RGI’s work on ENTSO-E's Ten Year Network Development Plan (TYNDP) and European Projects of Common Interest (PCIs) has a strong emphasis on making both procedures more transparent and legitimate, allowing stakeholders to find better information and more opportunity to contribute to the processes. For example, RGI has helped in the past to review the social and environmental indicator of the TYNDP CBA methodology and has continuously taken part in discussions on how to make the selection of PCIs more needs-based.
The TYNDP and the process of selecting PCIs are the two tools which determine European grid priorities. As a consequence, they are loaded with high expectations to provide answers on recurring doubts and concerns of different stakeholders, such as
To be able to respond to these concerns, work in two areas is needed. On the one side, both TYNDP and PCI process have to become better in fulfilling a communication purpose. When developed, neither was meant to translate the outcome of all modeling analyses to interested or concerned non-expert stakeholders. However, this is what is needed to provide an appropriate reaction to some of the above concerns.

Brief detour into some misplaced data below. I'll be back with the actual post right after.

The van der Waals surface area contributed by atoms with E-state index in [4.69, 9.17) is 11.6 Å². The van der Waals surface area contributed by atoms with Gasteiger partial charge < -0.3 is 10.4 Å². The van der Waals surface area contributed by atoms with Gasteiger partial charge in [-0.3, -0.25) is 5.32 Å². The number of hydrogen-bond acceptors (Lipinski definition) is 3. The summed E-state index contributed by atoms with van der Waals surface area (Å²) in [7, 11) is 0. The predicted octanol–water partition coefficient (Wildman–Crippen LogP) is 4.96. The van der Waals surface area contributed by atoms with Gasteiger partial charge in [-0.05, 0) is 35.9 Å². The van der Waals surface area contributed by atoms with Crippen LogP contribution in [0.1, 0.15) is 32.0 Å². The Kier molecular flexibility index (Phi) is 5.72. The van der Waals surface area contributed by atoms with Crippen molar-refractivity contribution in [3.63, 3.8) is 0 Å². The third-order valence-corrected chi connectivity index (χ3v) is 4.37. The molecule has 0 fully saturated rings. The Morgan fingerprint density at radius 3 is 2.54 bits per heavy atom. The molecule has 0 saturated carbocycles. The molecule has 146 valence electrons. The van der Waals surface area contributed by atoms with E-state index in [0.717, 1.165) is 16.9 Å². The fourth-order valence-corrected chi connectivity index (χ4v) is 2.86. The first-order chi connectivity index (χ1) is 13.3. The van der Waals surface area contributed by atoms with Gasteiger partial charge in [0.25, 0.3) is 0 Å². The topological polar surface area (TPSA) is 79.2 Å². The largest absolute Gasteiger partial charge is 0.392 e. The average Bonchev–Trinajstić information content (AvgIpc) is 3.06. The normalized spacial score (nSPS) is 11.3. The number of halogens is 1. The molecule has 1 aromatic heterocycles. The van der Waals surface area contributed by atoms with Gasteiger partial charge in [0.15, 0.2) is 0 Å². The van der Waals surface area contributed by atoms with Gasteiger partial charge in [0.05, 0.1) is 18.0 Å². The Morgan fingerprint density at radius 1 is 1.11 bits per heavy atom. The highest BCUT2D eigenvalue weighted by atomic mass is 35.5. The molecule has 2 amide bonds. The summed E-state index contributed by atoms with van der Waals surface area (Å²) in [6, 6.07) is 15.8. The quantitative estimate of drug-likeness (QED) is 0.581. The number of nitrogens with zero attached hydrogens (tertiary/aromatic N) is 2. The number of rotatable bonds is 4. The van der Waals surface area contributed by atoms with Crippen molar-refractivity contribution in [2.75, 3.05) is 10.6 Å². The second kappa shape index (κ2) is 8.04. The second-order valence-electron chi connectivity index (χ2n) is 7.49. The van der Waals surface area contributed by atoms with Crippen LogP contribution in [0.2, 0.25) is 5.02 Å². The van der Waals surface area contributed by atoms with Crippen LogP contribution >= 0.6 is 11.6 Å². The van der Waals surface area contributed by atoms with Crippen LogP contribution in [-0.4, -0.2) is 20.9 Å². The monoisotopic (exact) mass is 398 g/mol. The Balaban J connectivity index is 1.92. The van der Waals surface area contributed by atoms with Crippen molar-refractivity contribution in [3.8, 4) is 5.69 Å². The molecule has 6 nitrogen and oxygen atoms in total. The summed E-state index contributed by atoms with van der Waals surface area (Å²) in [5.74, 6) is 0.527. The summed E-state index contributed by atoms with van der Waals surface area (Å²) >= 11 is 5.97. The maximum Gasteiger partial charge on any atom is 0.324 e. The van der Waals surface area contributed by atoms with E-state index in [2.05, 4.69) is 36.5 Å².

In addition, TYNDP and PCI selection have initially taken rather conservative approaches in looking into a renewables-based future, not considering what would happen if more extreme low carbon scenarios were the basis of their planning, while this is exactly what many stakeholders wish to get answers to.
RGI has put the TYNDP and PCI selection processes regularly on the agenda in conversations with ENTSOs and the European Commission amongst others as a Member of the ENTSO-E Network Development Stakeholder Group. RGI has organised events dedicated to PCIs and, since 2016, we organise so called Future Scenario Exchange workshops. In 2019/2020, a collaboration between ENTSOs, Climate Action Network Europe, European Environmental Bureau and RGI on Paris Agreement Compatible Scenarios for Energy Infrastructure (PAC project) is taking place.